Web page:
Document Type


Publication Date



Thermally stimulated current (TSC) spectroscopy and temperature–dependent dark current (DC) measurements have been applied to study traps and photoinduced persistent surface conduction in two hydrothermally grown bulk ZnO samples, as-grown, and annealed at 600 °C in N2 ambient for 30 min, respectively. The as-grown sample had a room-temperature (RT) resistivity of 1.6×103 Ω cm, mobility of 2.1×102 cm2/V s, and carrier concentration of 1.8×1013 cm−3, while the annealed sample was highly resistive, with RT resistivity of 3.6×106 Ω cm, mobility of 4.4 cm2/V s, and carrier concentration of 3.9×1011 cm−3. The as-grown sample showed strong conduction at low temperatures, which has been shown to be due to near-surface carriers in other studies. The annealed sample did not demonstrate this phenomenon. The dominant trap in the as-grown sample had an activation energy of 0.16 eV, was strongest near the surface, and is possibly related to VZn. In the annealed sample, however, the dominant trap had an activation energy of 0.22 eV, was of bulk nature, and is tentatively assigned to LiZn. After several routine TSC measurements, the DC for the as-grown sample increased by more than one order of magnitude at low temperatures (T<180 >K), while for the annealed sample, the DC increased by a factor of 2 at high temperatures (T>200 K). These effects are generated by the TSC trap-filling illumination and can persist for many days under vacuum. At RT, the DC in the annealed sample returns to its equilibrium state if the sample is vented to air.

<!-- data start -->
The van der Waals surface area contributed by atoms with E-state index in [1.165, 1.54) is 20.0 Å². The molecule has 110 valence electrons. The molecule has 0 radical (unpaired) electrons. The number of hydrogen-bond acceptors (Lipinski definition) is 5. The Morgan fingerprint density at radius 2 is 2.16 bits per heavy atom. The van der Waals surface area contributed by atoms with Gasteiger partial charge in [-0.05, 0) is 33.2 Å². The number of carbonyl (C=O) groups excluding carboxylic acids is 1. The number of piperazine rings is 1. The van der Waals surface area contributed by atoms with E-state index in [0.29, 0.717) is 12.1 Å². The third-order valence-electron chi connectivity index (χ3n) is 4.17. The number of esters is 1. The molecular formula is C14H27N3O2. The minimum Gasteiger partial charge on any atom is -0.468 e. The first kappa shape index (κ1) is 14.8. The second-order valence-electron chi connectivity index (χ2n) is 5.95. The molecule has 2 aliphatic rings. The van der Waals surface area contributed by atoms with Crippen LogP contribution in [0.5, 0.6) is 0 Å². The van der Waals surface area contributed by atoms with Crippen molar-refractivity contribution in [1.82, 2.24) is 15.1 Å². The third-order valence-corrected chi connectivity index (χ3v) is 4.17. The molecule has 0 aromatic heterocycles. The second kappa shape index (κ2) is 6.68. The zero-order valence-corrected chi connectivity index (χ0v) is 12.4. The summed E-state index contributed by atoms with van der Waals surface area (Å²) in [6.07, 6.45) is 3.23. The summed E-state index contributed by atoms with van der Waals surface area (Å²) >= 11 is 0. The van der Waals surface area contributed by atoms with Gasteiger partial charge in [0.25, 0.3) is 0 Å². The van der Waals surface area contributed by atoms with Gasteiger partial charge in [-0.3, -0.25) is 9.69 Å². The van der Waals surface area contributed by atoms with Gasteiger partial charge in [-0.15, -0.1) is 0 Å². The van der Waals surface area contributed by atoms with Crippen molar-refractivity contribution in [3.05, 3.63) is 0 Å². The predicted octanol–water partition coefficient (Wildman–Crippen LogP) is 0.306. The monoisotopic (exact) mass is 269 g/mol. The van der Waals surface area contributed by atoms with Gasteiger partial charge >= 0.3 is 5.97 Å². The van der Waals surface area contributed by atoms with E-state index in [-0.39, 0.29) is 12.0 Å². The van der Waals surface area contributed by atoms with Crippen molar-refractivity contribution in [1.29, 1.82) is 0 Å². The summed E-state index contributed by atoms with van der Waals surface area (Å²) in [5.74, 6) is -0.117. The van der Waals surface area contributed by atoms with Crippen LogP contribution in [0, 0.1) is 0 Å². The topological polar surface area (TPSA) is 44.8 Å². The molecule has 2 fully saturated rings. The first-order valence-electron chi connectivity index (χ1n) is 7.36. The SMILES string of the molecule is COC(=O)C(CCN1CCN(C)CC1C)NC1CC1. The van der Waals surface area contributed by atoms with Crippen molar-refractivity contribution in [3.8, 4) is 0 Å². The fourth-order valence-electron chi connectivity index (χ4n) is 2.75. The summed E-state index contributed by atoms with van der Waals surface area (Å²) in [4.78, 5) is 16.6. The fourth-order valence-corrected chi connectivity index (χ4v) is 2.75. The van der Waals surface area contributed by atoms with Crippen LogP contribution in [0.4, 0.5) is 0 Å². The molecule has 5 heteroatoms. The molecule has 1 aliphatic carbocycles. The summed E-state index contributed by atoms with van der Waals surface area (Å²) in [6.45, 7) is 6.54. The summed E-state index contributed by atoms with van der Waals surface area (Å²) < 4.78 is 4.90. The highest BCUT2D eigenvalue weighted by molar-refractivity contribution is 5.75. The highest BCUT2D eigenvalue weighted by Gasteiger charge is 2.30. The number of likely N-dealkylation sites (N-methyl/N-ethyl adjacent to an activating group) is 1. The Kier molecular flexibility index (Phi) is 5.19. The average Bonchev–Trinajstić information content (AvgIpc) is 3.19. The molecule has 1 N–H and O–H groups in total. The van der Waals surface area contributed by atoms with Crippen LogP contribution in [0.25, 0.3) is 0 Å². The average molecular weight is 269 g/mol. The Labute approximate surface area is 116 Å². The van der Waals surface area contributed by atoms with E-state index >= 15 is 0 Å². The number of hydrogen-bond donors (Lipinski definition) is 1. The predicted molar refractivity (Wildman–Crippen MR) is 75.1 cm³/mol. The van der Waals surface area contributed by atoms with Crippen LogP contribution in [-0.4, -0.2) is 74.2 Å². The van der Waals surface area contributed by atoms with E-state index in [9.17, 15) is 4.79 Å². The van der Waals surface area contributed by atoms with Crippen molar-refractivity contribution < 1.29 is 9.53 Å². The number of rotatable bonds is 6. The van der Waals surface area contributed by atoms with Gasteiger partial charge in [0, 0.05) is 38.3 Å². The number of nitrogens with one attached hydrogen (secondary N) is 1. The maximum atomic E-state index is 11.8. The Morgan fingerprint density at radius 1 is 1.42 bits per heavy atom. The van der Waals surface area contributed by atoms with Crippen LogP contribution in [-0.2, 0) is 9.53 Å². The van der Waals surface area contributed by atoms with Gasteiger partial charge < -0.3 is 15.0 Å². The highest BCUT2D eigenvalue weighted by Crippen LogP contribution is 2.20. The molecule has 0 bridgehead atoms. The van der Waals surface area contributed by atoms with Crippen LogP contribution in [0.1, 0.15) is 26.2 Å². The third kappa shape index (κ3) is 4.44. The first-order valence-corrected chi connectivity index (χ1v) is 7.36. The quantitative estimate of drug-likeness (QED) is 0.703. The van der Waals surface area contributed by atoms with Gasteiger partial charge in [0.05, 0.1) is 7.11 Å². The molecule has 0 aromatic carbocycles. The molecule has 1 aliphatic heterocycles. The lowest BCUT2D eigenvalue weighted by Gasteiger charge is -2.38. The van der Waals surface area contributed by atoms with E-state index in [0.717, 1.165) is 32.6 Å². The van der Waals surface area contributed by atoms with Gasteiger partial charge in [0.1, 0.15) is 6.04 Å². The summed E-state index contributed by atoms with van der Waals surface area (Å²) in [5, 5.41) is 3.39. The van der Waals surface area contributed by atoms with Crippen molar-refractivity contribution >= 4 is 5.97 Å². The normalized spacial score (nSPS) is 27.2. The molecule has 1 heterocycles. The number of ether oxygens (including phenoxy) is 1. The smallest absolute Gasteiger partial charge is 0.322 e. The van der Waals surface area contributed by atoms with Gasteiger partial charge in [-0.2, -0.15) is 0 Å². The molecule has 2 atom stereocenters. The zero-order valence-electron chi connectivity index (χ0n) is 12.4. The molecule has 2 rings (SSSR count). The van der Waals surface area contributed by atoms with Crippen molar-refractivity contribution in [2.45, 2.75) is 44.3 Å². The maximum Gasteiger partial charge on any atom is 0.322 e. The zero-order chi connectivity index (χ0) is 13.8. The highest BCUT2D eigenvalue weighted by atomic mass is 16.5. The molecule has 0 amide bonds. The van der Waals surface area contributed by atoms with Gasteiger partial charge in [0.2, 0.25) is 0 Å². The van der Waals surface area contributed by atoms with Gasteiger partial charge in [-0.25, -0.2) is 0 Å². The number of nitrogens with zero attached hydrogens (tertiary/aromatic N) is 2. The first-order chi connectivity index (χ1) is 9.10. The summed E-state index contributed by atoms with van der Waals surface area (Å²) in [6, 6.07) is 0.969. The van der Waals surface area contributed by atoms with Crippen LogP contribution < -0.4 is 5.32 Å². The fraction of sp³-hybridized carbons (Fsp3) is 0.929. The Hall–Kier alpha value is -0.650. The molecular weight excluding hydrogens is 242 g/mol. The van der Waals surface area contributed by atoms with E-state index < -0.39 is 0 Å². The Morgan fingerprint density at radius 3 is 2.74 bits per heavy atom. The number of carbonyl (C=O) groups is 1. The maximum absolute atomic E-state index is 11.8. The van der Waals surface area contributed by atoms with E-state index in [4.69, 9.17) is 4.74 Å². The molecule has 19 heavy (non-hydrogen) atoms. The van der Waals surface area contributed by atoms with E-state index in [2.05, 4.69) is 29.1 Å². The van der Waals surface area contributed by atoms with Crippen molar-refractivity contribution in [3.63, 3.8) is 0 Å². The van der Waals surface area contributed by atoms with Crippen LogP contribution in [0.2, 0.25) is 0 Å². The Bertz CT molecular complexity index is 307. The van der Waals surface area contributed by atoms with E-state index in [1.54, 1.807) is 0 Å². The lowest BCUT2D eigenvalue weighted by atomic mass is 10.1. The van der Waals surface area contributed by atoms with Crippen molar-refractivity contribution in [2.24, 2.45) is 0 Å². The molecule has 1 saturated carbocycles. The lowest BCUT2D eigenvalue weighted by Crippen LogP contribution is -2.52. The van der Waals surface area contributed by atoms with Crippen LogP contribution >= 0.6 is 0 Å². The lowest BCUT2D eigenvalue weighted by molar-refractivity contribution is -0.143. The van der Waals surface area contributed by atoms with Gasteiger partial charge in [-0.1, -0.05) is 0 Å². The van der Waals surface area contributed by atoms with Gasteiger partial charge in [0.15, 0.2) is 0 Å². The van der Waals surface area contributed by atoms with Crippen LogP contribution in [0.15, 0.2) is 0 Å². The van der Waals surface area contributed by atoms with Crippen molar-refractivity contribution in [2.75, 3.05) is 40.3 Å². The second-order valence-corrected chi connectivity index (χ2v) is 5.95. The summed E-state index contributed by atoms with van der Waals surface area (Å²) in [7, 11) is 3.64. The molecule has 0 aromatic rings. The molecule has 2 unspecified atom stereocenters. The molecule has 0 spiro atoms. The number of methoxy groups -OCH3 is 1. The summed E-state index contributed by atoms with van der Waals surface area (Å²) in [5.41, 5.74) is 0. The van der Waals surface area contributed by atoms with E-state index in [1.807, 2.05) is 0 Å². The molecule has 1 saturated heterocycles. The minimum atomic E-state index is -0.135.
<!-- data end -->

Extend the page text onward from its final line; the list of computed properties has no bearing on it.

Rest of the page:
Copyright © 2008, American Institute of Physics. This article may be downloaded for personal use only. Any other use requires prior permission of the author and the American Institute of Physics. The following article appeared in the Journal of Applied Physics 103.7, and may be found at



Find in your library

Off-Campus WSU Users

Included in

Physics Commons